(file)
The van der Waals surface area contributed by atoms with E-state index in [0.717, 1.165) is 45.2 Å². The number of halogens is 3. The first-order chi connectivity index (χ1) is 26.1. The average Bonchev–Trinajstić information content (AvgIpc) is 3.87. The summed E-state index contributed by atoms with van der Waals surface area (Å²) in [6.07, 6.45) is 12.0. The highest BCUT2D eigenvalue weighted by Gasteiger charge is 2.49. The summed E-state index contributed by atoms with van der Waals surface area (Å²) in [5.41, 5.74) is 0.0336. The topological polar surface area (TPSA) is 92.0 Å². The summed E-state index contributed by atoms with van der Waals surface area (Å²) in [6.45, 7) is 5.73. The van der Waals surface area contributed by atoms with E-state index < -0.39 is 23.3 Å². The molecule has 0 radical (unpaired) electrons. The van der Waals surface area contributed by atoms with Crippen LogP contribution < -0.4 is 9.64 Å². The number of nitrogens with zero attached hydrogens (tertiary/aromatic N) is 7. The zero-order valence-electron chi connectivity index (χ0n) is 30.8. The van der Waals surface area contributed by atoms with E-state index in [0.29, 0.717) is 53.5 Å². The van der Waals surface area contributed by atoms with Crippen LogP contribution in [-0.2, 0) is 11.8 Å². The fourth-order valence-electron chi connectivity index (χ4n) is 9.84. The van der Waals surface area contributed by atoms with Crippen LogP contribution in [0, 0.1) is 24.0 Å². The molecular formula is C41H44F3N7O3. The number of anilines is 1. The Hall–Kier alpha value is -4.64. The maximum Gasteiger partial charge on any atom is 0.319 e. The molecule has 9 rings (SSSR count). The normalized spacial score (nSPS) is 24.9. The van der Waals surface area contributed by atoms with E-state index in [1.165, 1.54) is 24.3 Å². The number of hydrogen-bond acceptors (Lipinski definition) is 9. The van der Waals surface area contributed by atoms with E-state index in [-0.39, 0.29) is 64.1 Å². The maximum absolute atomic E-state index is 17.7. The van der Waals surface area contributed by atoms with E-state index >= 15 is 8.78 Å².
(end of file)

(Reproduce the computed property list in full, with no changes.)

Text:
The van der Waals surface area contributed by atoms with E-state index in [0.717, 1.165) is 45.2 Å². The number of halogens is 3. The first-order chi connectivity index (χ1) is 26.1. The average Bonchev–Trinajstić information content (AvgIpc) is 3.87. The summed E-state index contributed by atoms with van der Waals surface area (Å²) in [6.07, 6.45) is 12.0. The highest BCUT2D eigenvalue weighted by Gasteiger charge is 2.49. The summed E-state index contributed by atoms with van der Waals surface area (Å²) in [5.41, 5.74) is 0.0336. The topological polar surface area (TPSA) is 92.0 Å². The summed E-state index contributed by atoms with van der Waals surface area (Å²) in [6.45, 7) is 5.73. The van der Waals surface area contributed by atoms with E-state index < -0.39 is 23.3 Å². The molecule has 0 radical (unpaired) electrons. The van der Waals surface area contributed by atoms with Crippen LogP contribution < -0.4 is 9.64 Å². The number of nitrogens with zero attached hydrogens (tertiary/aromatic N) is 7. The zero-order valence-electron chi connectivity index (χ0n) is 30.8. The van der Waals surface area contributed by atoms with E-state index in [0.29, 0.717) is 53.5 Å². The van der Waals surface area contributed by atoms with Crippen LogP contribution in [-0.2, 0) is 11.8 Å². The fourth-order valence-electron chi connectivity index (χ4n) is 9.84. The van der Waals surface area contributed by atoms with Crippen LogP contribution in [0, 0.1) is 24.0 Å². The molecular formula is C41H44F3N7O3. The number of anilines is 1. The Hall–Kier alpha value is -4.64. The maximum Gasteiger partial charge on any atom is 0.319 e. The molecule has 9 rings (SSSR count). The normalized spacial score (nSPS) is 24.9. The van der Waals surface area contributed by atoms with E-state index in [1.165, 1.54) is 24.3 Å². The number of hydrogen-bond acceptors (Lipinski definition) is 9. The van der Waals surface area contributed by atoms with E-state index in [-0.39, 0.29) is 64.1 Å². The maximum absolute atomic E-state index is 17.7. The van der Waals surface area contributed by atoms with E-state index >= 15 is 8.78 Å².